The classical forms occur in approximately 1 in 10000 to 1 in 20000 births globally, and include the salt-wasting and simple-virilizing forms. Complete loss of enzymatic activity causes the salt-wasting form. Variations in the structure of 21-hydroxylase are related to the clinical severity of congenital adrenal hyperplasia. Cortisol and aldosterone deficits are associated with life-threatening salt-loss (hence salt-wasting), as the steroids play roles in regulating sodium homeostasis. Simple-virilizing CAH patients (~1-2% enzyme function) maintain adequate sodium homeostasis, but exhibit other symptoms shared by the salt-wasting form, including accelerated growth in childhood and ambiguous genitalia in female neonates.
The nonclassical form is the mildest one, retaining about 20% to 50% of enzyme function. This form is associated with mild and clinically silent cortisol impairment, but an excess of androgens post-puberty.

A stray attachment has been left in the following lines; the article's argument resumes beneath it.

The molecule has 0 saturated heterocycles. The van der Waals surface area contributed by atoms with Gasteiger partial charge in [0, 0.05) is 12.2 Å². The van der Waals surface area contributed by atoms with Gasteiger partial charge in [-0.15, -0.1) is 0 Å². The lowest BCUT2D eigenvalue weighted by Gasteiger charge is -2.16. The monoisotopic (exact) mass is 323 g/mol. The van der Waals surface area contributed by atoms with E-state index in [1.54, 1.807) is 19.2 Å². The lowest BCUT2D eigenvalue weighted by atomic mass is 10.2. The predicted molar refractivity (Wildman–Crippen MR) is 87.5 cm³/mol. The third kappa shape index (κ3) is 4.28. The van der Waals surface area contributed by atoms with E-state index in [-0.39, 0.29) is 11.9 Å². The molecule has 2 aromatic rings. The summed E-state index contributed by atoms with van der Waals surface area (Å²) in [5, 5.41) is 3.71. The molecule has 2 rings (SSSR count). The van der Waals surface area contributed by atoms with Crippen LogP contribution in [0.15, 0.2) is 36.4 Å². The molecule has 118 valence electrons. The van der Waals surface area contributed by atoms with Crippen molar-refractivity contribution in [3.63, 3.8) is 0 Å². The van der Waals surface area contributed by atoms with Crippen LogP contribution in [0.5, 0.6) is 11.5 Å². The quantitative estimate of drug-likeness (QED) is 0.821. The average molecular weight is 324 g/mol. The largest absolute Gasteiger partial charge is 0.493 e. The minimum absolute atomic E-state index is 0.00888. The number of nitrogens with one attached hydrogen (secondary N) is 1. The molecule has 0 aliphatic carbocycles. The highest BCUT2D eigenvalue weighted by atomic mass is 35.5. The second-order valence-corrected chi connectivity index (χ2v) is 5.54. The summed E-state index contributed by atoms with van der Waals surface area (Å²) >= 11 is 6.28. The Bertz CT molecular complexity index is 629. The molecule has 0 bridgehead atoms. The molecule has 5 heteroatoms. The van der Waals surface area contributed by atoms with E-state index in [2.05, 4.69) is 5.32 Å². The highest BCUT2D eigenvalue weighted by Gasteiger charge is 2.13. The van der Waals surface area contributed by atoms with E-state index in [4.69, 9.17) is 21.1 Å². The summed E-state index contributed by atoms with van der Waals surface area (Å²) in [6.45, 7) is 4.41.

Non-classic congenital adrenal hyperplasia
Non-classical congenital adrenal hyperplasia caused by 21-hydroxylase deficiency (NCCAH) is a milder and late-onset congenital adrenal hyperplasia. Its prevalence rate in different ethnic groups varies from 1 in 1000 to 1 in 50. Some people affected by the condition have no relevant signs and symptoms, while others experience symptoms of hyperandrogenism.
Women with NCCAH usually have normal female genitalia at birth. In later life, the signs and symptoms of the condition may include acne, hirsutism, male-pattern baldness, irregular menstruation, and infertility.
Fewer studies have been published about males with NCCAH comparing to those about females, because males are generally asymptomatic. Males, however, may present with acne and early balding.
While symptoms are usually diagnosed after puberty, children may present with premature adrenarche.
Research on other conditions
There is ongoing research on how Genetic variants in the CYP21A2 gene may lead do pathogenic conditions. A variant of this gene has been reported to cause autosomal dominant posterior polar cataract, suggesting that 21-hydroxylase may be involved in the extraadrenal biosynthesis of aldosterone and cortisol in the lens of the eye.